Tommie trying out for Swiss national team

(Andrea Bárcenas/AQ)

When Andrea Fischer broke her arm just before tryouts for the Switzerland Olympic hockey team, she thought about hanging up the skates. But that didn’t last very long. She couldn’t stay away from the rink. The injury was bad luck, but Fischer wasn’t letting it get her down.

(Andrea Bárcenas/AQ)
(Andrea Bárcenas/AQ)

“Everything happens for a reason,” she Fischer.

With her arm in a cast and a lot of time to think, Fischer realized she had to make a decision. Stay in Switzerland and start job hunting, or travel back to Canada and play hockey for the Tommies. She didn’t feel right spending that much time off the ice.

“I just felt like something was missing,” she said.

So she packed up her bags and booked her flight for Fredericton.

Fischer first played for the Tommies in 2009. Her coach in Switzlerand knew she wanted to go abroad to play, so he put her in contact with Tommies head coach, Peter Murphy. After playing two seasons at STU, Fischer decided to return to Switzerland to finish her degree.

Female hockey in Switzerland isn’t as popular as it is in Canada, and Fischer wanted to continue playing at a high level.

Now with international level experience, the 24 year old is back in the green and gold jersey.

“I really enjoy playing here,” said Fischer.

Fischer grew up in Bern, Switzerland. She started playing hockey when she was five, and hasn’t looked back since. Her dad always played hockey, and her two brothers played, so she figured she’d lace up the skates.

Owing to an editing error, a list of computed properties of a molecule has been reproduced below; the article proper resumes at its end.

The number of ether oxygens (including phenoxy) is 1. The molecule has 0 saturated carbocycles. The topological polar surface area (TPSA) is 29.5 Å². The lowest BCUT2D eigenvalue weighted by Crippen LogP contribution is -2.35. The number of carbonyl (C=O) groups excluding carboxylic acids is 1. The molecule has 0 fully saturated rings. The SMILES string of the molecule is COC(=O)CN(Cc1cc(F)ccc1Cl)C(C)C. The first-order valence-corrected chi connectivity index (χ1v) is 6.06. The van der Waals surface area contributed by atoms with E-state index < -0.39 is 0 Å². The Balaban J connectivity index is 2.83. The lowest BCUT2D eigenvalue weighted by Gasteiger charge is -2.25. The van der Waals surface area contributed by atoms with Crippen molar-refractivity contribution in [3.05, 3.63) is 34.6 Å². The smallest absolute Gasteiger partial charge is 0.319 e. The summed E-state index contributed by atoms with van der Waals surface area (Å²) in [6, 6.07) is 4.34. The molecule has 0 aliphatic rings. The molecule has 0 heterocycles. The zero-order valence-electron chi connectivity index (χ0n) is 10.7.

Since then, her passion for the game has grown.

“You need speed, you need strength, coordination, and a knowledge of the game,” she said. “And the skating – I just love to skate.”

In 2012, Fischer’s hard work and love of the game earned her a spot on the Swiss national team for the World Championship in Burlington, VT. Her team took home the bronze medal.

“I was so proud,” she said. “Even though I didn’t get to play a lot, it was a whole team effort.”

For most athletes, the ability to overcome adversity plays a major role in their career. This is something Fischer has learned very well over the past few seasons.

She was ecstatic to play for her country at the World Championship, but it wasn’t all about the hockey – Fischer had a more personal reason for playing. A family member passed away while she was at the tournament. Fischer decided the medal she won was in honor of her grandmother.

The Tommie are happy to be back on the ice in Fredericton. For her, St. Thomas is a home away from home. She’s learned a lot about herself since she first suited up for STU back in 2009, and made memories that will last a lifetime.

“It was one of the best decisions I’ve ever made,” she said.

Fischer hopes to make the Swiss national team for the World Championship in Sweden this April. But with playoffs around the corner, she’s just taking things one game at a time.

“You just have to give your best every shift,” she said.